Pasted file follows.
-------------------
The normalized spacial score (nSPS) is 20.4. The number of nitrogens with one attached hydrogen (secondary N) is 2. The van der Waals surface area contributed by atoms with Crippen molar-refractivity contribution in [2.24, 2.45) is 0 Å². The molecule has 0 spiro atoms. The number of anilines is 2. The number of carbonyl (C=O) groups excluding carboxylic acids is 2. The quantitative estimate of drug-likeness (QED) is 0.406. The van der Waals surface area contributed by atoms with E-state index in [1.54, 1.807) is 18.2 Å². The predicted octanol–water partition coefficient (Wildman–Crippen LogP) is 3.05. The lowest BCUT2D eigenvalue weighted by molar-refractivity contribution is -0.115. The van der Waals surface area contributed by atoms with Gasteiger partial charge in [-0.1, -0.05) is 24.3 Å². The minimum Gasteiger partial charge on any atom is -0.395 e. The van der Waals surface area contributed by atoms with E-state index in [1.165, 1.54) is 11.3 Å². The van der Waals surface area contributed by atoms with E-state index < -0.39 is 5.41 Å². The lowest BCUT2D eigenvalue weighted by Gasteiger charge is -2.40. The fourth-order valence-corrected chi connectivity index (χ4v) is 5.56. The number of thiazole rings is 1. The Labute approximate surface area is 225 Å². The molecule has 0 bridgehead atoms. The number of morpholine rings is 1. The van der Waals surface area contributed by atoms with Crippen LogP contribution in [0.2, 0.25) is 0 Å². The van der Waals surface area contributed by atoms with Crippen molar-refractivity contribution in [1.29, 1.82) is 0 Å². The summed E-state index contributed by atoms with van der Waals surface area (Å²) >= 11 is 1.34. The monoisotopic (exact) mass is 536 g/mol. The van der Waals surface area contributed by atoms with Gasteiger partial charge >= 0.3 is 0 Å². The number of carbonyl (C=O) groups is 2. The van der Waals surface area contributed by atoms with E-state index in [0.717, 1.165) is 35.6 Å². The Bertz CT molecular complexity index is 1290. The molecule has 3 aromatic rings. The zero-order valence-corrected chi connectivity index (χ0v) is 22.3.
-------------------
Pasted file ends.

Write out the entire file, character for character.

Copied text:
The normalized spacial score (nSPS) is 20.4. The number of nitrogens with one attached hydrogen (secondary N) is 2. The van der Waals surface area contributed by atoms with Crippen molar-refractivity contribution in [2.24, 2.45) is 0 Å². The molecule has 0 spiro atoms. The number of anilines is 2. The number of carbonyl (C=O) groups excluding carboxylic acids is 2. The quantitative estimate of drug-likeness (QED) is 0.406. The van der Waals surface area contributed by atoms with E-state index in [1.54, 1.807) is 18.2 Å². The predicted octanol–water partition coefficient (Wildman–Crippen LogP) is 3.05. The lowest BCUT2D eigenvalue weighted by molar-refractivity contribution is -0.115. The van der Waals surface area contributed by atoms with Gasteiger partial charge in [-0.1, -0.05) is 24.3 Å². The minimum Gasteiger partial charge on any atom is -0.395 e. The van der Waals surface area contributed by atoms with E-state index in [1.165, 1.54) is 11.3 Å². The van der Waals surface area contributed by atoms with E-state index < -0.39 is 5.41 Å². The lowest BCUT2D eigenvalue weighted by Gasteiger charge is -2.40. The fourth-order valence-corrected chi connectivity index (χ4v) is 5.56. The number of thiazole rings is 1. The Labute approximate surface area is 225 Å². The molecule has 0 bridgehead atoms. The number of morpholine rings is 1. The van der Waals surface area contributed by atoms with Crippen LogP contribution in [0.2, 0.25) is 0 Å². The van der Waals surface area contributed by atoms with Crippen molar-refractivity contribution in [1.29, 1.82) is 0 Å². The summed E-state index contributed by atoms with van der Waals surface area (Å²) >= 11 is 1.34. The monoisotopic (exact) mass is 536 g/mol. The van der Waals surface area contributed by atoms with Gasteiger partial charge >= 0.3 is 0 Å². The number of carbonyl (C=O) groups is 2. The van der Waals surface area contributed by atoms with E-state index in [0.717, 1.165) is 35.6 Å². The Bertz CT molecular complexity index is 1290. The molecule has 3 aromatic rings. The zero-order valence-corrected chi connectivity index (χ0v) is 22.3.